Twin River Worldwide Holdings, Inc. (NYSE: TRWH), the owner of two casinos in Rhode Island, is launching a public relations offensive to persuade politicians there that Gov. Gina Raimondo’s effort to award a $1 billion gaming machine contract to International Game Technology Plc (NYSE: IGT) is bad for business and for taxpayers.
The gaming floor at the Tiverton Casino in Rhode Island where owner TRWH is fighting to prevent IGT from gaining more market share. (Image: Providence Journal)
On Sunday, the company took out a full-page advertisement in the Providence Journal, the state’s most read daily newspaper, blasting Raimondo’s preference for a $1 billion, 20-year contract that would pave the way for IGT to solidify its position as the dominant provider of gaming machines at Rhode Island casinos.
The pact is being described as “no bid,” meaning the procurement process was not open to IGT competitors.
The Governor cannot side step Rhode Island’s purchasing law. She cannot enter into a no-bid contract without a vote of the Rhode Island House and Senate,” according to TRWH’s ad in the Providence Journal. “We believe that this agreement is not in the interest of the Rhode Island tax payers. Over the next weeks, we will share with you our concerns and further explain why this is a bad idea.”
Twin River owns the Tiverton Casino Hotel and Twin River Casino Hotel in the Ocean State.
The crux of the matter is how much control over gaming machines in Rhode Island IGT will have. State law mandates that a single manufacturer can control up 50 percent of the gaming contraptions there, but by way of the 2015 merger with Gtech, IGT runs well over half the Ocean State’s legal gambling devices.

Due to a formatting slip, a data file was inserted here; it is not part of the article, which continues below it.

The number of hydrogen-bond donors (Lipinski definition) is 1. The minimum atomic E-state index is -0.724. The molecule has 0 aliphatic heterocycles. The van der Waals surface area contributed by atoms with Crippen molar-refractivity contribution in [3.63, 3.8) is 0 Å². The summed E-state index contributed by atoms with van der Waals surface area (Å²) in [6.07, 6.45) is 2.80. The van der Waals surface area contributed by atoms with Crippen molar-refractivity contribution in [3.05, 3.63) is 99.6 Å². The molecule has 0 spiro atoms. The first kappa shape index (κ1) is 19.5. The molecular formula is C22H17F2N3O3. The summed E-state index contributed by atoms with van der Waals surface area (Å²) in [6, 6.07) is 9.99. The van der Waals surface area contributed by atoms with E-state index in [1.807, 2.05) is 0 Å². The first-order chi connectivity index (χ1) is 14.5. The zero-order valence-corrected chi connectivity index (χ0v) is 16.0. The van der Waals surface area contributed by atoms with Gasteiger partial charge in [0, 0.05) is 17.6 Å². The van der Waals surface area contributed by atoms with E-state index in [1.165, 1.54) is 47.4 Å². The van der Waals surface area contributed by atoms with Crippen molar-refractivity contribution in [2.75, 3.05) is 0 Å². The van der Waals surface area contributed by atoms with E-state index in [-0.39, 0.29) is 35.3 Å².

Twin River contends that the state’s lottery regulator has essentially ignored IGT’s dominant position in the gaming machine market.
Dominance Not Helping Taxpayers
If policymakers do not oppose Raimondo’s IGT accord, the company could maintain a stranglehold on Rhode Island gaming machines. IGT currently accounts for 84 percent of the contraptions at the Tiverton and Twin River properties, or the equivalent of 4,364 machines. IGT competitors Everi and Scientific Games have just 195 and 616 machines, respectively, at the two TRWH casinos, according to the Providence Journal.
In an interview with Casino.org, Twin River spokeswoman Patti Doyle said many IGT gaming machines currently in use in Rhode Island are 10 years old, but competing devices from Everi and Scientific Games feature fresher concepts and are more efficient.
TRWH asserts the math is on its side in its effort to thwart Raimondo’s IGT pact. The Rhode Island-based gaming company claims a single IGT video slot at its casinos nets $258 per day, good for a net yield of $94,000 annually, of which the state keeps $56,000, reports the Providence Journal.
However, a competing device from Scientific Games brings in $401 a day, resulting in a net yield of $146,000 and a payday of $87,000 per year per machine to Rhode Island coffers.
Looked at differently, TRWH believes lack of competition on its gaming floors is not only harmful to the company, but to the state and the taxpayers.
One reason Twin River is fighting to stymie IGT’s Rhode Island market share is the increasingly competitive New England gaming landscape. Wynn Resorts recently opened the Encore Boston Harbor and MGM Springfield is just weeks away from its first anniversary. Neighboring Connecticut is home to two tribal casinos and could open a third in the future.
While she could not give specific percentages, Doyle told Casino.org indicated that properties such as Encore Boston Harbor or MGM Springfield feature a wider breadth of gaming machine manufacturers on their floors, meaning none are able to dominate the market in Massachusetts